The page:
This work has been seen by some commentators as a rather early example of Latin American feminist writing, pointing to the concerns of various contemporary women authors. And undeniably there is a social dimension to fiction of, María Luisa Bombal dealing as it sooften does with family relationships and with women existing in a society dominated by the worst type of macho males – boorish, insensitive, indifferent or simply cruel. But read solely on a social level, her work seems somewhat simplistic and repetitious. One misses the elements that make her fiction distinctive – the terse yet poetical prose, the dreamlike quality of the worlds she creates, the frequent use of natural elements to evoke interior moods. It is certainly these features of her work, rather than its feminist thrust that have attracted Jorge Luis Borges, who contributes to this volume perhaps one of the shortest prefaces on record.
«As night was beginning to fall, slowly her eyes opened. Oh, a little, just a little, it was as if, hidden behind her long lashes, she was trying to see. And in the glow of the tall candles, those who were keeping watch leaned forward to observe the clarity and transparency in that narrow fringe of pupil death had failed to slim. With wonder and reverence, they leaned forward, tin- aware that she could see them, for she was seeing, she was feeling . . . » (Bombal, 1948).
María Luisa Bombal writes the monologue of the shrouded corpse of a woman who looks back on her restricted life in La amortajada. An excerpt: “Why does the nature of woman have to be such that she always has a man as the pivot of her life?” (Delbanco 40).
Perhaps, the point is that her life does rise, all too short-lively and lamely, above the germinal; that the narrator is interrelating above all by her sister-in-law Regina, for whom she “feels envious of her suffering, her tragic love affair, envying even the possibility of her death”. By choosing to envy a melodramatic narrative of bourgeois adultery, rather than dwelling in her elemental pool, the narrator never achieves the true oblivion of Bombal’s “shrouded woman,” never accedes to the immanence that Deleuze describes as a moment that is only of a life playing with death. There are many accidents of internal and external life inour way to death. It is very important to give way to an impersonal of our emotions during the whole life. Every event in our life is subjective or objective (Delbanco 30).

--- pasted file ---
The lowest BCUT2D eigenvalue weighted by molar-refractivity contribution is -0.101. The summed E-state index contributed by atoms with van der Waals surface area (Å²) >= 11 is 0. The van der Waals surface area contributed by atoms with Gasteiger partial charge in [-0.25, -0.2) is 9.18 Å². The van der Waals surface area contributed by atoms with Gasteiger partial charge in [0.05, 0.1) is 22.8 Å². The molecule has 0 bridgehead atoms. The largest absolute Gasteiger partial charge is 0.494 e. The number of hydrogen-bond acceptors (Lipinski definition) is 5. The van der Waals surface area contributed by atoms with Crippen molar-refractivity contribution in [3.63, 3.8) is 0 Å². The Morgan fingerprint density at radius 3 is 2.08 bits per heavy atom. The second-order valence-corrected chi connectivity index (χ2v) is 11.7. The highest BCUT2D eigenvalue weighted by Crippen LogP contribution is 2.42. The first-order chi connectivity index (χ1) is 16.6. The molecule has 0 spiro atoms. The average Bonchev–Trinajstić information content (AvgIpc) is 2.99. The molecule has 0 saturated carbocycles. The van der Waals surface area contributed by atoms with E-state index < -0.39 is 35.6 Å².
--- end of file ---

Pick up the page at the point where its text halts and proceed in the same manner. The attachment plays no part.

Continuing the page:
The “Shrouded woman” is placed better than the narrator of “The Final Mist.” She at least has children, and servants and retainers; she also has a personal history, youthful excesses to recall and relate; and she finds a strange power as she lies in her coffin, her dead form the object of attention, remorse, and regret, while she awaits “the death of the dead” that follows “the death of the living”.
«The Shrouded Woman» is a story of frustrated desire, of languor and ennui, of a life that is no more than germinal, that never rises above the habitual except in the narrator’s brief fantasy, cruelly dashed by the reality principle (Delbanco 30).
«The Shrouded Woman» is the emergence of feminism in Latin American literature. With the keen interest in the feminist movement in later years, her works were read and commented on more widely. In «The Shrouded Woman» Bombal’s social position is luminal at best. She is in limbo.
Some parts of the novel don’t bring an inspiration, but some of them are excellent. It enforces you to brood on over what happens after death. The novella, «The Shrouded Woman» is an extraordinary work. It consists of small chapters. It is the story of a woman who finds herself newly dead. We can hear this story from the point of view of the main hero herself. All the members of her life bring their particle of ability to die. Her family brought some love and the sense of fault. Friends brought to her a particle of friendship. Her lovers brought to her happy and sadness. All of them stand by her deathbed and bring their pieces of her life with them.
1. Bombal, Maria-Luisa. The Shrouded Woman. New York: Farrar, Straus and Company, 1948
2. Delbanco, Steven. Bombal: Her Life and Work. New York: Knopf, 2005